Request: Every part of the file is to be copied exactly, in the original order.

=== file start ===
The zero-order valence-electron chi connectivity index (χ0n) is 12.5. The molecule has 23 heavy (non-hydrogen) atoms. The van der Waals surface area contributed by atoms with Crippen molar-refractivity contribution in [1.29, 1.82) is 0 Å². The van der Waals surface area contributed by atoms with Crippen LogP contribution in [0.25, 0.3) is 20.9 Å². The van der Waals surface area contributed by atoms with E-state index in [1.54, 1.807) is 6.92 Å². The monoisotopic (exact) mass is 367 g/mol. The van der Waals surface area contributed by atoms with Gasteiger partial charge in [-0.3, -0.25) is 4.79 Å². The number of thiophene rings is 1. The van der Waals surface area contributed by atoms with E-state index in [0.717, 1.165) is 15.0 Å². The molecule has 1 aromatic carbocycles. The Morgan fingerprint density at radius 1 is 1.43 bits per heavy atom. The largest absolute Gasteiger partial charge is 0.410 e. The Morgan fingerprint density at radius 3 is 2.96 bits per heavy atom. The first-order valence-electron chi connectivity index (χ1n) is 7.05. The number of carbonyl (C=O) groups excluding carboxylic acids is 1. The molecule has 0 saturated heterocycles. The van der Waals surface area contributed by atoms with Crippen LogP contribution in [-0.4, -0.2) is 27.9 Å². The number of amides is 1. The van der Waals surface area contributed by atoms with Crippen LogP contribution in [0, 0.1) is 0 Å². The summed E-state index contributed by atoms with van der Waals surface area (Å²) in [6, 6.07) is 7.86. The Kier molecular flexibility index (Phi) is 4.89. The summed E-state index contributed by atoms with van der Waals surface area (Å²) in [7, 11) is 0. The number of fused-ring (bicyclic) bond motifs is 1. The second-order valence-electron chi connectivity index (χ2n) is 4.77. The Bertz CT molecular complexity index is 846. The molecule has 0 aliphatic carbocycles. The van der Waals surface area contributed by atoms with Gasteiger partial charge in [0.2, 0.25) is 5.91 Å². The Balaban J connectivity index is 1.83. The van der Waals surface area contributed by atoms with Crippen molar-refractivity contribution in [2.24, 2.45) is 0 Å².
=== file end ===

The zero-order valence-electron chi connectivity index (χ0n) is 12.5. The molecule has 23 heavy (non-hydrogen) atoms. The van der Waals surface area contributed by atoms with Crippen molar-refractivity contribution in [1.29, 1.82) is 0 Å². The van der Waals surface area contributed by atoms with Crippen LogP contribution in [0.25, 0.3) is 20.9 Å². The van der Waals surface area contributed by atoms with E-state index in [1.54, 1.807) is 6.92 Å². The monoisotopic (exact) mass is 367 g/mol. The van der Waals surface area contributed by atoms with Gasteiger partial charge in [-0.3, -0.25) is 4.79 Å². The number of thiophene rings is 1. The van der Waals surface area contributed by atoms with E-state index in [0.717, 1.165) is 15.0 Å². The molecule has 1 aromatic carbocycles. The Morgan fingerprint density at radius 1 is 1.43 bits per heavy atom. The largest absolute Gasteiger partial charge is 0.410 e. The Morgan fingerprint density at radius 3 is 2.96 bits per heavy atom. The first-order valence-electron chi connectivity index (χ1n) is 7.05. The number of carbonyl (C=O) groups excluding carboxylic acids is 1. The molecule has 0 saturated heterocycles. The van der Waals surface area contributed by atoms with Crippen LogP contribution in [-0.4, -0.2) is 27.9 Å². The number of amides is 1. The van der Waals surface area contributed by atoms with Crippen LogP contribution in [0, 0.1) is 0 Å². The summed E-state index contributed by atoms with van der Waals surface area (Å²) in [6, 6.07) is 7.86. The Kier molecular flexibility index (Phi) is 4.89. The summed E-state index contributed by atoms with van der Waals surface area (Å²) in [7, 11) is 0. The number of fused-ring (bicyclic) bond motifs is 1. The second-order valence-electron chi connectivity index (χ2n) is 4.77. The Bertz CT molecular complexity index is 846. The molecule has 0 aliphatic carbocycles. The van der Waals surface area contributed by atoms with Gasteiger partial charge in [0.2, 0.25) is 5.91 Å². The Balaban J connectivity index is 1.83. The van der Waals surface area contributed by atoms with Crippen molar-refractivity contribution in [2.24, 2.45) is 0 Å².